This court has previously determined that the exact meaning of the words "at fault" in NRS 687B.385 is not clear and unmistakable. See State Farm Mut. v. Comm'r of Ins., 114 Nev. 535, 541, 958 P.2d 733, 736-37 (1998) (State Farm I). In State Farm I, we concluded that:

A reading of the legislative history as a whole shows that the legislature believed that an insured's individual premium structure would be adversely affected by a claim only if the insured was at fault. The legislators viewed the issue of fault, under NRS 687B.385, in the context of whether or not the insurance company would be required to pay a claim against the insured.

Id. The legislative history also indicates that the legislature clearly understood that more than one person could be at fault with regard to a single accident and that an accident should only be charged against an insured when the insured's conduct was responsible in some form for the accident. See Hearings on A.B. 308 Before the Nevada Assembly Committee on Commerce, 64th Leg. (Nev., March 25, 1987).

The court in State Farm I then determined that NRS 687B.385 should be read "in pari materia" with NRS 41.141, the Nevada "Comparative Negligence" Statute. Statutes are said to be "in para materia" when they involve the same classes of persons or things or seek to accomplish the same purpose or object. See Goldstein v. State, 803 S.W.2d 777, 788 (Tex.App.1991).

In State Farm I, we compared the provisions of NRS 41.141 with NRS 687B.385 and concluded that there "is a direct doctrinal connection between the resolution of a claim under the liability coverage of an auto insurance policy and the determination of `fault' pursuant to the statutory doctrine governing tort liability." State Farm I, 114 Nev. at 542, 958 P.2d at 737. NRS 41.141 relates to the assignment of fault between parties to a lawsuit and bars a plaintiff from recovery if the plaintiff's negligence is more than fifty percent responsible for a covered accident. Thus, under NRS 41.141, a casualty liability insurer is required to pay a judgment where *486 its insured is determined to be fifty percent or more at fault in connection with an accident.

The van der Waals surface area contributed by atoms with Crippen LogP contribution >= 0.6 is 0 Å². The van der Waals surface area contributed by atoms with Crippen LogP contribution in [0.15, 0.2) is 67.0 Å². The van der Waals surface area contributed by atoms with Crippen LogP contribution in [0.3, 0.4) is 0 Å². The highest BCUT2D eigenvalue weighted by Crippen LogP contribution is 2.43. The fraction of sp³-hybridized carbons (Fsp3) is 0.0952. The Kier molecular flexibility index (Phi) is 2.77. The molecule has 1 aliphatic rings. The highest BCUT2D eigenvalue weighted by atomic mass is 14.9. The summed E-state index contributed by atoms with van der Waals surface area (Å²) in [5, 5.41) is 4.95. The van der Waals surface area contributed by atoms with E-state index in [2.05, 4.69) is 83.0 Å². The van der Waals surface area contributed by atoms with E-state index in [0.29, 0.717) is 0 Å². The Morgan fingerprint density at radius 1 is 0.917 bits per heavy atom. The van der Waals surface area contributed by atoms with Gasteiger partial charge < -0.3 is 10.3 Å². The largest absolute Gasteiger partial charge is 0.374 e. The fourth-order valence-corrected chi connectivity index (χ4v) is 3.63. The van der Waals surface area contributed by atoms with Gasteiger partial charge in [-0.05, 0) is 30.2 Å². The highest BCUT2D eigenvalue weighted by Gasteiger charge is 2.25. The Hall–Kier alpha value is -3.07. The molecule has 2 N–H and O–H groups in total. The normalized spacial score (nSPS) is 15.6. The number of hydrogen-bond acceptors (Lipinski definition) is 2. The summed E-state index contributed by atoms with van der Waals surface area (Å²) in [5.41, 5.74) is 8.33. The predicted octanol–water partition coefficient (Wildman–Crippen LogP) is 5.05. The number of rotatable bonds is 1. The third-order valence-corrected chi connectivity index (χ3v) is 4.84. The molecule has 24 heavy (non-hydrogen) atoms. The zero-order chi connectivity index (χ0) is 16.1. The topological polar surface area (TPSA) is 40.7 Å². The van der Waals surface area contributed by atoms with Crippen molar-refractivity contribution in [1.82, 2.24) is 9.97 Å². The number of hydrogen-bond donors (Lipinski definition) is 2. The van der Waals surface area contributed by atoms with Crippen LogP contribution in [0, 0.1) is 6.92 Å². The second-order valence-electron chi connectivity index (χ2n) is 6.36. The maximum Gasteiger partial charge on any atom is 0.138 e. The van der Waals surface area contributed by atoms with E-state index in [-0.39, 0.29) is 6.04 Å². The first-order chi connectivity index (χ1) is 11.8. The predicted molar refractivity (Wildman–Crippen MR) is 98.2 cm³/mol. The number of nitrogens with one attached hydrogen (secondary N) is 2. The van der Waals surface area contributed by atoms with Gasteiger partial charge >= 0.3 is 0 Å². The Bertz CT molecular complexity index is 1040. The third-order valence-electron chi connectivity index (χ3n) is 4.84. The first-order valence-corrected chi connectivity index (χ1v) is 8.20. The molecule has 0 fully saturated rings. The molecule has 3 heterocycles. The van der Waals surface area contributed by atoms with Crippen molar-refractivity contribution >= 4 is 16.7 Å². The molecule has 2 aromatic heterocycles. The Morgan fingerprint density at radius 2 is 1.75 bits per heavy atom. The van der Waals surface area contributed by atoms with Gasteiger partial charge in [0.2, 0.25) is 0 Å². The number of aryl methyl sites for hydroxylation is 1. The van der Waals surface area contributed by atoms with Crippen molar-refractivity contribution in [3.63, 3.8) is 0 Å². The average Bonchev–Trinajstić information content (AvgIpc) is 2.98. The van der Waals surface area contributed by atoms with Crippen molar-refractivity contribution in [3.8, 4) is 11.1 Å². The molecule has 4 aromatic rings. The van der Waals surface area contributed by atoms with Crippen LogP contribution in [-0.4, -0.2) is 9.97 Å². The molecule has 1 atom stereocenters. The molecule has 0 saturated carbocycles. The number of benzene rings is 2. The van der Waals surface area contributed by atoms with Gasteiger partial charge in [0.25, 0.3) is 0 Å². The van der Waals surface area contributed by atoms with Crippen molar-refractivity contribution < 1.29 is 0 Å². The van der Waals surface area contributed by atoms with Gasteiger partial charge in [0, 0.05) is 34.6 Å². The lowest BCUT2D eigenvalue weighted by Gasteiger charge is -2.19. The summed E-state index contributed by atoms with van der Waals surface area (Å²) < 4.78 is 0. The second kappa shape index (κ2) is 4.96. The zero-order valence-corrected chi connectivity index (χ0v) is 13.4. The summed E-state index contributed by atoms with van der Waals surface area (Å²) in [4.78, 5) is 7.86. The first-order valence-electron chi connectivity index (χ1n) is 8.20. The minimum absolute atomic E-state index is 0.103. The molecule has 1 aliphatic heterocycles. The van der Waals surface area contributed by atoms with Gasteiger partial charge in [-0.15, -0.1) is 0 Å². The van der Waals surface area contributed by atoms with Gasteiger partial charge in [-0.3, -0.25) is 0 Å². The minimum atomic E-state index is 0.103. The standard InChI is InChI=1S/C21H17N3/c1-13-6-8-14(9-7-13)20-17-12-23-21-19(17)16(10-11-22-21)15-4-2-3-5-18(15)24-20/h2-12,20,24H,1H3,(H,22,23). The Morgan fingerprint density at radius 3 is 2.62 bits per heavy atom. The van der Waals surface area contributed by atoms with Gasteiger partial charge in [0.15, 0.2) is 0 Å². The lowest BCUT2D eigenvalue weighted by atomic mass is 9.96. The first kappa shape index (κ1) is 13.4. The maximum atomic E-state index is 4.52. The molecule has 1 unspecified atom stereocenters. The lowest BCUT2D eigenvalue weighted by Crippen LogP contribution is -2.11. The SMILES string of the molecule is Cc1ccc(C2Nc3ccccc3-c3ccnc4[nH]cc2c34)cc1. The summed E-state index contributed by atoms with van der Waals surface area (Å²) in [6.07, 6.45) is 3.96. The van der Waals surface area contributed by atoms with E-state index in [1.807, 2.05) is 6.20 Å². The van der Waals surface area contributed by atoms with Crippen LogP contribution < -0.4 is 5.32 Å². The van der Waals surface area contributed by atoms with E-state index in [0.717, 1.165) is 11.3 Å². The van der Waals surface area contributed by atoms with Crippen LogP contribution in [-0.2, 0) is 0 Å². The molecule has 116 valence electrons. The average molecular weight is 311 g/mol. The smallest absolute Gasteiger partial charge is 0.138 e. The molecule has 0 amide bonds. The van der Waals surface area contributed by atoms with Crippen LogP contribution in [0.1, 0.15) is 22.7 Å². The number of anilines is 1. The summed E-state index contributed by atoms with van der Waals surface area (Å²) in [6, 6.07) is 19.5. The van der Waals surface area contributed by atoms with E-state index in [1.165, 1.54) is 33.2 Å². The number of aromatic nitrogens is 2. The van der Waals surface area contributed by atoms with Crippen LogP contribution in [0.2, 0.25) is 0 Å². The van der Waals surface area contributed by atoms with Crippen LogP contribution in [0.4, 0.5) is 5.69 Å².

Based upon the foregoing analysis, the court concluded that State Farm's construction of the "at fault" provision in NRS 687B.385 was reasonable and the Division could not impose a different interpretation upon State Farm without first enacting a valid regulation in accordance with the procedures of NRS chapter 233B, the Administrative Procedure Act (APA).[2]

We note that there are additional rules of statutory construction that apply in this instance. Whenever possible, this court will interpret a rule or statute in harmony with other rules or statutes. Bowyer v. Taack, 107 Nev. 625, 627, 817 P.2d 1176, 1177 (1991); City Council of Reno v. Reno Newspapers, 105 Nev. 886, 892, 784 P.2d 974, 978 (1989). Finally, when the legislature enacts a statute, this court presumes that it does so "with full knowledge of existing statutes relating to the same subject." City of Boulder v. General Sales Drivers, 101 Nev. 117, 118-19, 694 P.2d 498, 500 (1985). NRS 41.141 existed when the legislature enacted NRS 687B.385.

Although the subject matter of NRS 687B.385 is not precisely the same as NRS 41.141, the two concepts of fault are so closely related that they should be construed harmoniously. Accordingly, we conclude that the legislature intended that the term "at fault" contained in NRS 687B.385 means a chargeable accident does not occur unless the insured is fifty percent at fault.

Having determined the legislative intent behind NRS 687B.385, we must now examine the Division's regulation, NAC 690B.230(2), to determine if it was enacted in accordance with the Division's authority under NRS 679B.130. NRS 679B.130 provides in relevant part that "[a] regulation shall not extend, modify or conflict with any law of this state or the reasonable implications thereof."

NAC 690B.230(2) forbids insurers to take any underwriting action against an insured that is fifty percent at fault. Under NRS 41.141, insurers must pay a covered claim where the insured's responsibility for an accident is fifty percent or more. The legislature, in its enactment of NRS 687B.385, intended to protect insureds from re-rating premiums only when the insured bore no legal responsibility for an accident. Any regulation that prohibits a casualty insurer from charging an accident against an insured even though the insured is legally liable for the accident under NRS 41.141 is clearly in conflict with both NRS 687B.385 and 41.141. Therefore, we conclude that the Division exceeded its authority under NRS 679B.130 by promulgating NAC 690B.230(2).


We conclude that the language of NAC 690B.230(2) that limits an insurer's definition of a "chargeable accident" to those accidents for which the insured is more than fifty percent at fault is in conflict with NRS 687B.385. We further conclude that the conflict between NAC 690B.230(2) and NRS 687B.385 renders NAC 690B.230(2) invalid. Accordingly, we affirm the order of the district court.


[1] This statute was amended in 1997. The 1997 amendments did not alter the language regarding fault and have no bearing on this opinion.

[2] Although both State Farm and the Division argue that State Farm I is dispositive of this case, footnote 4 of State Farm I specifically reserved the question of the validity of any promulgated regulation for a future date.